When Chris Palmer sat down to watch the Olympic skateboarding final, he felt sick to his stomach.
- Gold Coast skater Keegan Palmer won Olympic gold in the men’s park skateboarding final
- His parents say the Elanora skate bowl has a lot to do with his success
- Skate shops around the Gold Coast are seeing an influx of fresh faces after the Olympics
The father of 18-year-old Keegan was about to witness his son drop in to the history books.
“It’s so hard to watch your son doing something like that … I just wanted to vomit,” he said.
Keegan Palmer’s score of 95.83 won him a gold medal in the men’s park skateboarding — Australia’s first ever in the sport.
Many people have realised that, from humble beginnings, Keegan is going to leave a lasting mark on his local community and on the sport.
Skate park ‘everything’ to champ
Along with his South African wife, Cindy, San Diego-born Mr Palmer said the Olympics had opened up the playing field for a boy who had already won the Australian Bowl Championships at 9 years of age.
“When [skateboarding] was announced in the Olympics, I knew if Keegan put his heart and his mind to it he could do it. The world’s your oyster,” Ms Palmer said.
“He’s always had a real natural ability.”
Speaking from San Diego, where the family is now based, Ms Palmer said they owed much of Keegan’s success to the Elanora skate park on the southern end of the Gold Coast.
“On the Gold Coast we didn’t have that many parks, but they built Elanora … that well and truly prepared Keegan for where he is today,” she said.
“That local park and all of our local mates there … they helped Keegan so much.”
Nights ideal for training
Cindy and Chris Palmer said they petitioned for lights at the park so that Keegan could skate in less hot and humid conditions at night.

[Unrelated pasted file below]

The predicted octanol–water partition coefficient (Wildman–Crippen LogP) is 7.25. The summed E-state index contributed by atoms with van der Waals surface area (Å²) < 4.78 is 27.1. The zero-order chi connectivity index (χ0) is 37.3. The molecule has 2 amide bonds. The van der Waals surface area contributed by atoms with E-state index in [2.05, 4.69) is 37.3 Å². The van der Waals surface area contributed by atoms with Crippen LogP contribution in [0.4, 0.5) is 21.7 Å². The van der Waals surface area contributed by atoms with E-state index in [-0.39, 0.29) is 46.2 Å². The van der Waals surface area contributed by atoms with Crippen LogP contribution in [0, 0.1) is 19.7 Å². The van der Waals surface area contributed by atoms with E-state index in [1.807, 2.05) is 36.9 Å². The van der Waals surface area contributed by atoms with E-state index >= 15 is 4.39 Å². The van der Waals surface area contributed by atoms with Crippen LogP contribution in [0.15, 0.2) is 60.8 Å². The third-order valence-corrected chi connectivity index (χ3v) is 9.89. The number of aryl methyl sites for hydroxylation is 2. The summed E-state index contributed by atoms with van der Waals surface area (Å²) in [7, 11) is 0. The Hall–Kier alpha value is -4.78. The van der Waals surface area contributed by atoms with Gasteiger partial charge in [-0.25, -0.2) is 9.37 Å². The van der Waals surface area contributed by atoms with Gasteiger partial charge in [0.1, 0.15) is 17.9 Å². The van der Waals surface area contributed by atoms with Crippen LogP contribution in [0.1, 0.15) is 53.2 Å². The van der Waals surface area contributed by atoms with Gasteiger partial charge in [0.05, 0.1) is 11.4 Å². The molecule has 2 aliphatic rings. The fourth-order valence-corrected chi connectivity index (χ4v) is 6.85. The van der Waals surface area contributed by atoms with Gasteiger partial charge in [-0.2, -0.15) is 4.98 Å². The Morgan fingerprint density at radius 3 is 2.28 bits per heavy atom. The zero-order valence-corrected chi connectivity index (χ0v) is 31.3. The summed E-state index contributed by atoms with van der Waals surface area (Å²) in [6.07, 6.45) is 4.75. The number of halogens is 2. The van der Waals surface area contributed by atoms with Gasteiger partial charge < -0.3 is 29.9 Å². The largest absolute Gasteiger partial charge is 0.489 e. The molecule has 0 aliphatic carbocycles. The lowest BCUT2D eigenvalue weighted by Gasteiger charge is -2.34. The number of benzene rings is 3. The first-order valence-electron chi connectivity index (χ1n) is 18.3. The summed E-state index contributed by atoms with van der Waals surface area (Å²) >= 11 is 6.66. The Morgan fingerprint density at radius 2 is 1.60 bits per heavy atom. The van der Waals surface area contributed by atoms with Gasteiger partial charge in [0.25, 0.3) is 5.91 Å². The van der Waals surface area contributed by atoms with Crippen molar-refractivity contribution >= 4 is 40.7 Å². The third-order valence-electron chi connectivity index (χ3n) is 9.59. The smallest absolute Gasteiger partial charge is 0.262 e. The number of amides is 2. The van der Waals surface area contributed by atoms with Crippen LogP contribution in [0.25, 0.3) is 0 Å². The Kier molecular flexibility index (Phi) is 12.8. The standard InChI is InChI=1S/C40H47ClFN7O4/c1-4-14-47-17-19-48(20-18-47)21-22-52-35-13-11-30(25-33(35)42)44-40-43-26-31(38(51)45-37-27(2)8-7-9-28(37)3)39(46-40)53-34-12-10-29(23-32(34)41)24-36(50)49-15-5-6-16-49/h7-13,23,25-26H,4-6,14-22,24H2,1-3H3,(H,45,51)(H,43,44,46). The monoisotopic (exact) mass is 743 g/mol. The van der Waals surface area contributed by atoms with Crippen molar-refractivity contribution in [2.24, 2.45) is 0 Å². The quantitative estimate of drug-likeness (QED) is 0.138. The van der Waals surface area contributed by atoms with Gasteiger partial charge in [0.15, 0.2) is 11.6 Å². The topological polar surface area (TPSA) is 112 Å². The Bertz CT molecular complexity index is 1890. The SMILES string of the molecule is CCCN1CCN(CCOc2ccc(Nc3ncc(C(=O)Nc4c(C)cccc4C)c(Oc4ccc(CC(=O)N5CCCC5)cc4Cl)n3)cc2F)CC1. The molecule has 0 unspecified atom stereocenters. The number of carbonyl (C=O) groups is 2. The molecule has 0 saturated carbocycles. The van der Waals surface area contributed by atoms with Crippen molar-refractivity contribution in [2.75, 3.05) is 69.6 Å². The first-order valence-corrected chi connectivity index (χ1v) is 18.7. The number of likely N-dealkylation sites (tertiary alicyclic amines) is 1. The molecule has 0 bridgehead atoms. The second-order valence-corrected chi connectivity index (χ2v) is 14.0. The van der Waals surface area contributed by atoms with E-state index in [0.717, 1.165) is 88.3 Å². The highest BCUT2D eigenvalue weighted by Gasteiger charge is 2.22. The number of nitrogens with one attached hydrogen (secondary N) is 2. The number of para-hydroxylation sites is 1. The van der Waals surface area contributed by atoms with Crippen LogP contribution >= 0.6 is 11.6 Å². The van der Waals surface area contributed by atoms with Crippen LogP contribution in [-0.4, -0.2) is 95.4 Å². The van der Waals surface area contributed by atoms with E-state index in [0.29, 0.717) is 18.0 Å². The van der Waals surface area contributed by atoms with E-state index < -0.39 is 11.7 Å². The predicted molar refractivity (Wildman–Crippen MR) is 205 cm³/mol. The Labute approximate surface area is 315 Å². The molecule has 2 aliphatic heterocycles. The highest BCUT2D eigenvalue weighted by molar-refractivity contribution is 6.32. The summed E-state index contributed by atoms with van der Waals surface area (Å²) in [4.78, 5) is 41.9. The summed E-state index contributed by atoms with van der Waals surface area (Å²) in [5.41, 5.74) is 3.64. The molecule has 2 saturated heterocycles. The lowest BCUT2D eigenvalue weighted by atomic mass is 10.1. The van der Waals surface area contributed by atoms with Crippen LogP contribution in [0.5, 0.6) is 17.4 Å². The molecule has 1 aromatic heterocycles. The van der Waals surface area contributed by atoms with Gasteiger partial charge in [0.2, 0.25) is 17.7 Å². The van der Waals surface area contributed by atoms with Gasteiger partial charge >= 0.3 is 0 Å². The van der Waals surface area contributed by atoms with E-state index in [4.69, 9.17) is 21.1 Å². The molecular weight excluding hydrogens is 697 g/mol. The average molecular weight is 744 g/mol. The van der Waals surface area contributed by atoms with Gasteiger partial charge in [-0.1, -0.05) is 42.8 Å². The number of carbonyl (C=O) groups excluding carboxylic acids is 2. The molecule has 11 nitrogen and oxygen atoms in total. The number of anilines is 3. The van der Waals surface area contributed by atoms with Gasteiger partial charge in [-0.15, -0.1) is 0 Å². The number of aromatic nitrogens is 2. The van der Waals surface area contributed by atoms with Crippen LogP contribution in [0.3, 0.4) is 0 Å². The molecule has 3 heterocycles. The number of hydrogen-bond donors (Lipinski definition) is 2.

The Gold Coast City Council obliged and, in 2016, Keegan started skating at night.
At the time, Councillor Daphne McDonald said the almost $70,000 investment was a result of the Palmers’ calls.
Ms Palmer said the family was “super grateful for the Gold Coast” and is expecting a wave of new talent out of the city.
Skating erupts on coast
Trent Bonham, from Precinct Skate Shop at Mermaid Beach, says the Olympics has breathed a new life into skating.
“We’ve had people come in, in their 30s, who were inspired by seeing it on the TV,” he said.
Mr Bonham said skateboarding had received a bad rap, but he believed the Olympics would turn things around.
He said the sport was misunderstood, and skaters wrongly stereotyped.
“Skateboarding, to us, it’s always been our lives and it’s such a positive thing that we see but sadly to the general public, it’s always been seen as a nuisance, or kids making noise or getting up to [mischief],” he said.
“The more eyes on skateboarding can only do good for it.
Mr Bonham said the COVID-19 pandemic had fuelled interest in the sport and that he suspected the Olympics would add to its growing popularity.
“Skating will bring all these fresh faces to the Olympics and bring in new audiences, just like surfing and BMX-ing as well,” he said.
“Skateboarding has really boomed through [COVID-19], brought a lot of new people that were looking for an individual sport.”